Sneaky Interviews Octo-Cat from the Pet Whisperer Series by Molly Fitz

Sneaky here with another pet interview. Today, I’m speaking with a cat who has a new release and a 99-cent special.

Hello, there, Mr. Kitty. What is your name and your author’s name?

My name is Octavius Maxwell Ricardo Edmund Frederick Fulton Russo, esquire. And my author is Molly Fitz.

Meow, that’s a mouthful. I hope you don’t mind my calling you Octo.

What book(s) have you appeared in? Please list them and their genre.

All of them are cozy mysteries, because, let’s face it, it makes no sense to do something if you can’t be comfortable doing it. Thus far I have appeared in Kitty Confidential, Terrier Transgressions, Hairless Harassment, Dog-Eared Delinquent, and I believe I’m soon to be out in The Cat Caper.

Very mice. I assume that’s a series. If so, please give information about it.

Yes, all of those are part of the Pet Whisperer PI series. It’s a marvelous set of books that follow me and my human sidekick around as I solve crimes and try to keep my human out of trouble. Humans are so terribly accident prone. Delicate creatures. Phfffft.

Your books sound great. I must tell my author to check them out. She also writes a cozymystery series called the Cobble Cove Mysteries, and I’m her sort’ve sidekick, Sneaky the Library Cat.

Are you based on a real cat such as your author’s? If so, please give further details.

I am loosely based on my author’s cat, Schrödinger. He’s a nice enough fellow, but he seems to enjoy the company of the house dogs and that’s simply irredeemable.

MOL (Meow Out Loud). I was loosely based on Debbie’s Siamese Oliver who is now on Rainbow Bridge.

Can you share an excerpt from one of your books that features you in an important scene? If so, please include it.

Sure, this is how I tricked my human into buying me a mansion—bwahahahaha!

A couple hours later, we’d prepared an exhaustive list of questions and prompts, and even role-played how a conversation with Yo-Yo might go. That only left one variable for which we hadn’t properly accounted—Octo-Cat.

His mood changed so regularly, it would take far too long to draw out the various scenarios we might be faced with while trying to secure his compliance. Also, I was too embarrassed to admit to Charles how much I let my cat walk all over me on a daily basis. Instead, we planned to just show up at my house and tell Octo-Cat what we expected of him, plain and simple.

Oh, he’d definitely find a way to punish me for it, but I could handle a little cat puke or a fresh claw wound if it meant saving an innocent man from a life in prison and protecting a sweet terrier’s innocence.

We stopped off at Cliffside Apartments to grab Yo-Yo, then made a quick detour to the pet store where we purchased a leash and harness for Octo-Cat. Unfortunately, the only get-up they had in his size was bright neon green with a series of fluorescent bones patterned along the leash.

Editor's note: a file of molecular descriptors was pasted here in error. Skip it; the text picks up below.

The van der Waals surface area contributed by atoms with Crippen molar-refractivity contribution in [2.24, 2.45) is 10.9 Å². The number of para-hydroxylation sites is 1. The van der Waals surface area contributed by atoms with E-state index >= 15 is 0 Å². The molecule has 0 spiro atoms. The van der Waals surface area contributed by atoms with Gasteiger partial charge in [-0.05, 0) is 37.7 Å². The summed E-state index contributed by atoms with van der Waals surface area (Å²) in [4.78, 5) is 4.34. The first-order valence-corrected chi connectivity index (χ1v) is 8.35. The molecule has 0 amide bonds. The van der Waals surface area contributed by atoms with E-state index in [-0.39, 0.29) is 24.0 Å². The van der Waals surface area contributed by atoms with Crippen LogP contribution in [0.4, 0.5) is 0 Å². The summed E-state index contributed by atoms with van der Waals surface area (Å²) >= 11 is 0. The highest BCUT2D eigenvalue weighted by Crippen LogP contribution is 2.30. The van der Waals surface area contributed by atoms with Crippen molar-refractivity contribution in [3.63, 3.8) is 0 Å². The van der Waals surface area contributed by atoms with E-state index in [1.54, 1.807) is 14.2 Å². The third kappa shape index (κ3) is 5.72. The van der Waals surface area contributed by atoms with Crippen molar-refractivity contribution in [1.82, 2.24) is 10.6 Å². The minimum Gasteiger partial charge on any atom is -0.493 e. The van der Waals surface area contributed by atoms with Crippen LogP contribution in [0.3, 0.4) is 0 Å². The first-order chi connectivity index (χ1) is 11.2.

This would make it that much harder to convince him to wear it, but we didn’t have time to stop off at multiple stores just to assuage my cat’s vanity.

Sure enough, Octo-Cat baulked when presented with his shiny new walking gear. “So let me get this straight. You not only want me to spend more time talking to Dum-Dum while you make heart eyes at Upchuck, but you also expect me to wear this monstrosity? Ma’am, I am a cat, not some common, mouth-breathing dog.”

I crossed my legs and sat down on the floor in front of him, arranging my face in the best approximation of puppy-dog eyes any human could hope to muster. “Please. It’s just for a little while, and I wouldn’t ask unless it was really important.”

He flicked his tail a few times before responding with, “So you’re asking then? That means I have a choice. I choose no.”

I gave Charles the signal we had discussed, knowing in advance that it would most likely prove necessary. I watched as he slowly slipped his hands into a pair of oven mitts and tiptoed toward Octo-Cat from behind.

“I want you to know…” I told my soon-to-be furious furr-enemy. “I was hoping it wouldn’t come to this.”

Octo-Cat’s eyes widened with the knowledge of my betrayal at the same time I shouted, “Now!”

A furious cry ripped through the house as Charles scooped my cat into his arms, clutching him tightly and very much against his will.

“Unhand me, Upchuck!” he screamed as he swiped his claws in any and every direction. “I will not be disrespected like this!”

“Shh,” I said in a futile attempt to coax him into a belated agreement as I worked his arms through the harness. “You do this for me, help us find who killed Yo-Yo’s owners, and I will owe you a favor. It can be any favor you want. I swear. Please just help us. We need you. And, if you’ll recall, it wasn’t so long ago I risked my life to help you get justice for Ethel.”

At these words, all the fight drained from his furry little body, and Octo-Cat sighed heavily. “Fine,” he growled as I clipped the harness under his belly.

Charles set him back on the ground, and Octo-Cat took a few tipsy steps. His fur stuck out in various directions from the struggle, and he twitched spasmodically while keeping his posture low and defensive.